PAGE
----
CSRA's CEO Larry Prior believes that the recent round of mergers and acquisitions in the government market is a "prelude" to the next round of consolidation.
Nearly all of the large consolidation deals among publicly traded government services companies over the past two years have prioritized scale and reach as agencies’ budgets shrunk and their buying habits changed.
Among the public companies, Leidos announced “the big one” in January 2016 through its take over of Lockheed Martin’s IT segment to double in size. That deal announcement came in the midst of CACI International’s purchase of the former L-3 National Security Solutions, SAIC’s acquisition of Scitor and Engility’s buy of TASC. All three transactions added intelligence community work for the buyer.
There is also the complex two-part transaction that saw the now-former Computer Sciences Corp. U.S. government business combine with SRA International to form CSRA in November 2015. At nearly $5 billion in annual revenue, CSRA sits well below Leidos but next to Booz Allen Hamilton and above the $4 billion players SAIC and CACI.
CSRA CEO Larry Prior told a Northern Virginia Technology Council breakfast event Friday morning his company’s creation had many of the same goals as the other deals: scale, cost synergies, more market channels and others. And other companies are set to follow in the path of CSRA and its peers, he said.
“That is (all) prelude to the next phase of consolidation in our marketplace to achieve the scale and variety of ways to get that competitive advantage. We’ve done a bit of that ourselves at CSRA,” Prior said.
This year has seen one such move already as KeyW Holdings closed its purchase of Sotera Defense Solutions earlier this month to become an almost pure-play intelligence community contractor.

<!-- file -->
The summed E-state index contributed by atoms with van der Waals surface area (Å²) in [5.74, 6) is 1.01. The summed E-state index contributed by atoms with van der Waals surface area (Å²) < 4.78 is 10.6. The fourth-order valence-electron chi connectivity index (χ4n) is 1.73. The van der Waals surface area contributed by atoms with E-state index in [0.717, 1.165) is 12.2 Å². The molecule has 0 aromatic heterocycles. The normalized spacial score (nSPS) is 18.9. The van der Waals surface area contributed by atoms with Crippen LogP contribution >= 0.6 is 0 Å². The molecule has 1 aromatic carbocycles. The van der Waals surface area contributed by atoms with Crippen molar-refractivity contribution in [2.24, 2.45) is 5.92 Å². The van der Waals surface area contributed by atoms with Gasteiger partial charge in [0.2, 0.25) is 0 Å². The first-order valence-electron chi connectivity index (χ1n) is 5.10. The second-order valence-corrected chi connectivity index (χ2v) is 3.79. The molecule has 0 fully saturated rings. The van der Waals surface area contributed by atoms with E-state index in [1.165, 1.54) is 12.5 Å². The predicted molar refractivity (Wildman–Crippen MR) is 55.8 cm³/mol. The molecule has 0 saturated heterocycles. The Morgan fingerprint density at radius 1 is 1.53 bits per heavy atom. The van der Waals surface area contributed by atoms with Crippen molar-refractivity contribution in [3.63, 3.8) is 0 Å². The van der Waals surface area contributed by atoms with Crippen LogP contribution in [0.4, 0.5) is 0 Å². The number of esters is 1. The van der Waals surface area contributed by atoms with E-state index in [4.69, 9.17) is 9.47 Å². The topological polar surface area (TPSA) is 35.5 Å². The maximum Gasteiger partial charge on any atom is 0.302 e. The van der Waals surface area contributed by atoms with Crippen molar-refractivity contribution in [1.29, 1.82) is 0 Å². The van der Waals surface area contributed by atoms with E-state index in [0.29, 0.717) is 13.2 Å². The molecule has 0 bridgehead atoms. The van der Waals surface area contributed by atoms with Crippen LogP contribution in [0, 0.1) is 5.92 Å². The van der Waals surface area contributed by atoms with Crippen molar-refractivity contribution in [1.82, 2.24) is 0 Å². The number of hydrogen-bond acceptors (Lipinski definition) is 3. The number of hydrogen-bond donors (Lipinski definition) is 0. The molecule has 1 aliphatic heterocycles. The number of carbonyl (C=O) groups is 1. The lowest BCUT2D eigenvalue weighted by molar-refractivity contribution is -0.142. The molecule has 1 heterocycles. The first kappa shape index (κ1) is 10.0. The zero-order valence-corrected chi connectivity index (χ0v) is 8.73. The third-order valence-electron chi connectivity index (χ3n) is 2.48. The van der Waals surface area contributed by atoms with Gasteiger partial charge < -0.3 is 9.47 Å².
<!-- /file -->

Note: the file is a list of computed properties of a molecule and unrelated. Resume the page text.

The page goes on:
Global engineering services company KBR also increased its government services footprint last year through its almost $870 million in of Wyle and the former Honeywell Technology Solutions business. KBR subsequently formed a government services segment and expects it to record $2.5 billion in annual revenue at around 41 percent of total corporate sales.
For CSRA’s part, a second definition of scale is found in the company’s partnerships with other technology makers and service providers. Those collaborations help CSRA leverage investments to help the company implement technologies for agencies, Prior said.
CSRA counts seven technology vendors as strategic alliance partners: Amazon Web Services, Cisco, Microsoft, Oracle, Salesforce, SAP and ServiceNow. Twenty-eight other companies are deemed key alliance partners that Prior said CSRA works with on a “day-by-day basis.” At least 100 small businesses also work with CSRA.
“Scale by company is matched by scale by region. Together we’re smarter than any one of us. Together we’re stronger than any one company,” Prior said.